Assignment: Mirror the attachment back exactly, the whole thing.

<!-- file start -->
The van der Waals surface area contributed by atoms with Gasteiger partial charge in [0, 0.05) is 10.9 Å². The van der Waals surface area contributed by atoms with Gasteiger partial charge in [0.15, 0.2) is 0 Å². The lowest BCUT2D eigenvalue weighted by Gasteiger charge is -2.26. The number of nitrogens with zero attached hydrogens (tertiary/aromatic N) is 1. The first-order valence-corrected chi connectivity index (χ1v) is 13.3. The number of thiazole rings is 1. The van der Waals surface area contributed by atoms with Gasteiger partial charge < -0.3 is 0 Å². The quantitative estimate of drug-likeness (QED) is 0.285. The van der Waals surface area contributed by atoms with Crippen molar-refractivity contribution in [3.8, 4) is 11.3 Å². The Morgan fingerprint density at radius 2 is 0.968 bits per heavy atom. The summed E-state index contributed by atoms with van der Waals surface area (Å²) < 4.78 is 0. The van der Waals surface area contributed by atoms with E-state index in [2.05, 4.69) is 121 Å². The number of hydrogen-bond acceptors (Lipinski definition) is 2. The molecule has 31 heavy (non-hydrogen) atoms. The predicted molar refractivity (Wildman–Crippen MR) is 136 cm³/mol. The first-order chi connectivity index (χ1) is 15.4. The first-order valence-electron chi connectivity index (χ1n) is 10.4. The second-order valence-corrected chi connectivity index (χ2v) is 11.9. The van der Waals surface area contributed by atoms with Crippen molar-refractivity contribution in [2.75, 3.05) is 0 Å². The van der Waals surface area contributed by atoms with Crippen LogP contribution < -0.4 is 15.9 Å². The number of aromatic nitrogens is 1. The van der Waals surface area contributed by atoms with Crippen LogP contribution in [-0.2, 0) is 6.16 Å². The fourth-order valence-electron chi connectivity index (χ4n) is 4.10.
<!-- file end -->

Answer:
The van der Waals surface area contributed by atoms with Gasteiger partial charge in [0, 0.05) is 10.9 Å². The van der Waals surface area contributed by atoms with Gasteiger partial charge in [0.15, 0.2) is 0 Å². The lowest BCUT2D eigenvalue weighted by Gasteiger charge is -2.26. The number of nitrogens with zero attached hydrogens (tertiary/aromatic N) is 1. The first-order valence-corrected chi connectivity index (χ1v) is 13.3. The number of thiazole rings is 1. The van der Waals surface area contributed by atoms with Gasteiger partial charge < -0.3 is 0 Å². The quantitative estimate of drug-likeness (QED) is 0.285. The van der Waals surface area contributed by atoms with Crippen molar-refractivity contribution in [3.8, 4) is 11.3 Å². The Morgan fingerprint density at radius 2 is 0.968 bits per heavy atom. The summed E-state index contributed by atoms with van der Waals surface area (Å²) < 4.78 is 0. The van der Waals surface area contributed by atoms with E-state index in [2.05, 4.69) is 121 Å². The number of hydrogen-bond acceptors (Lipinski definition) is 2. The molecule has 31 heavy (non-hydrogen) atoms. The predicted molar refractivity (Wildman–Crippen MR) is 136 cm³/mol. The first-order chi connectivity index (χ1) is 15.4. The first-order valence-electron chi connectivity index (χ1n) is 10.4. The second-order valence-corrected chi connectivity index (χ2v) is 11.9. The van der Waals surface area contributed by atoms with Crippen molar-refractivity contribution in [2.75, 3.05) is 0 Å². The van der Waals surface area contributed by atoms with Crippen LogP contribution < -0.4 is 15.9 Å². The number of aromatic nitrogens is 1. The van der Waals surface area contributed by atoms with Crippen LogP contribution in [-0.2, 0) is 6.16 Å². The fourth-order valence-electron chi connectivity index (χ4n) is 4.10.